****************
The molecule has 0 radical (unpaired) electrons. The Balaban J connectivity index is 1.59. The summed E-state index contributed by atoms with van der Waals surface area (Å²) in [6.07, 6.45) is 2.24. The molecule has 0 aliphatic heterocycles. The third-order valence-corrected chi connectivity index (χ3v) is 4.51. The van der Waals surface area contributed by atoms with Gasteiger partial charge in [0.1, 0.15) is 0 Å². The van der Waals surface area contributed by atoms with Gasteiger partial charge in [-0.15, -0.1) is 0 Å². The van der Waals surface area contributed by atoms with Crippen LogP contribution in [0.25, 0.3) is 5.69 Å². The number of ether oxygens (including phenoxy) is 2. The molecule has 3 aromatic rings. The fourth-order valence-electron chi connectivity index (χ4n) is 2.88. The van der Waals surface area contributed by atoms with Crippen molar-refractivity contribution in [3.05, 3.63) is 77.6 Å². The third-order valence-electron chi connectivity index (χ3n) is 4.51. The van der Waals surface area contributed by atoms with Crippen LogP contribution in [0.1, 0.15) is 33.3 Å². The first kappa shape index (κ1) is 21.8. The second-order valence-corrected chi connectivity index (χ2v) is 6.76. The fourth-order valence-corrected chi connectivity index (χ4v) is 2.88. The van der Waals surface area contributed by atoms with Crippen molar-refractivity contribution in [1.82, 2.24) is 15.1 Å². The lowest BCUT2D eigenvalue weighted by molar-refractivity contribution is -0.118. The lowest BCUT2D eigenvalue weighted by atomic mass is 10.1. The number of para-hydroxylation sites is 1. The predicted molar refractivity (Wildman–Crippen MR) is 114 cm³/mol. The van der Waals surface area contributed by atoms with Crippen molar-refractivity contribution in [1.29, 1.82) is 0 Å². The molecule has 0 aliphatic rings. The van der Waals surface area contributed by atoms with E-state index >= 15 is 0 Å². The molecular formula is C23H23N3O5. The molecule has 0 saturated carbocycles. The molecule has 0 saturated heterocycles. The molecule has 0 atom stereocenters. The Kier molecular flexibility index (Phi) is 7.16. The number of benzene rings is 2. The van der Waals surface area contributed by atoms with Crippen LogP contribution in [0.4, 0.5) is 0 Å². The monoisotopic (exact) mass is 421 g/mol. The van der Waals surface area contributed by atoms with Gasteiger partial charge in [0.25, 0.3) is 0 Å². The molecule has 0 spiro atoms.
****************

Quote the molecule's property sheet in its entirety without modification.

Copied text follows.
The molecule has 0 radical (unpaired) electrons. The Balaban J connectivity index is 1.59. The summed E-state index contributed by atoms with van der Waals surface area (Å²) in [6.07, 6.45) is 2.24. The molecule has 0 aliphatic heterocycles. The third-order valence-corrected chi connectivity index (χ3v) is 4.51. The van der Waals surface area contributed by atoms with Gasteiger partial charge in [0.1, 0.15) is 0 Å². The van der Waals surface area contributed by atoms with Gasteiger partial charge in [-0.15, -0.1) is 0 Å². The van der Waals surface area contributed by atoms with Crippen LogP contribution in [0.25, 0.3) is 5.69 Å². The number of ether oxygens (including phenoxy) is 2. The molecule has 3 aromatic rings. The fourth-order valence-electron chi connectivity index (χ4n) is 2.88. The van der Waals surface area contributed by atoms with Crippen molar-refractivity contribution in [3.05, 3.63) is 77.6 Å². The third-order valence-electron chi connectivity index (χ3n) is 4.51. The van der Waals surface area contributed by atoms with Crippen LogP contribution in [0.1, 0.15) is 33.3 Å². The first kappa shape index (κ1) is 21.8. The second-order valence-corrected chi connectivity index (χ2v) is 6.76. The fourth-order valence-corrected chi connectivity index (χ4v) is 2.88. The van der Waals surface area contributed by atoms with Crippen molar-refractivity contribution in [1.82, 2.24) is 15.1 Å². The lowest BCUT2D eigenvalue weighted by molar-refractivity contribution is -0.118. The lowest BCUT2D eigenvalue weighted by atomic mass is 10.1. The number of para-hydroxylation sites is 1. The predicted molar refractivity (Wildman–Crippen MR) is 114 cm³/mol. The van der Waals surface area contributed by atoms with Crippen molar-refractivity contribution in [1.29, 1.82) is 0 Å². The molecule has 0 aliphatic rings. The van der Waals surface area contributed by atoms with E-state index >= 15 is 0 Å². The molecular formula is C23H23N3O5. The molecule has 0 saturated carbocycles. The molecule has 0 saturated heterocycles. The molecule has 0 atom stereocenters. The Kier molecular flexibility index (Phi) is 7.16. The number of benzene rings is 2. The van der Waals surface area contributed by atoms with Crippen LogP contribution in [0.4, 0.5) is 0 Å². The monoisotopic (exact) mass is 421 g/mol. The van der Waals surface area contributed by atoms with Gasteiger partial charge in [0.25, 0.3) is 0 Å². The molecule has 0 spiro atoms.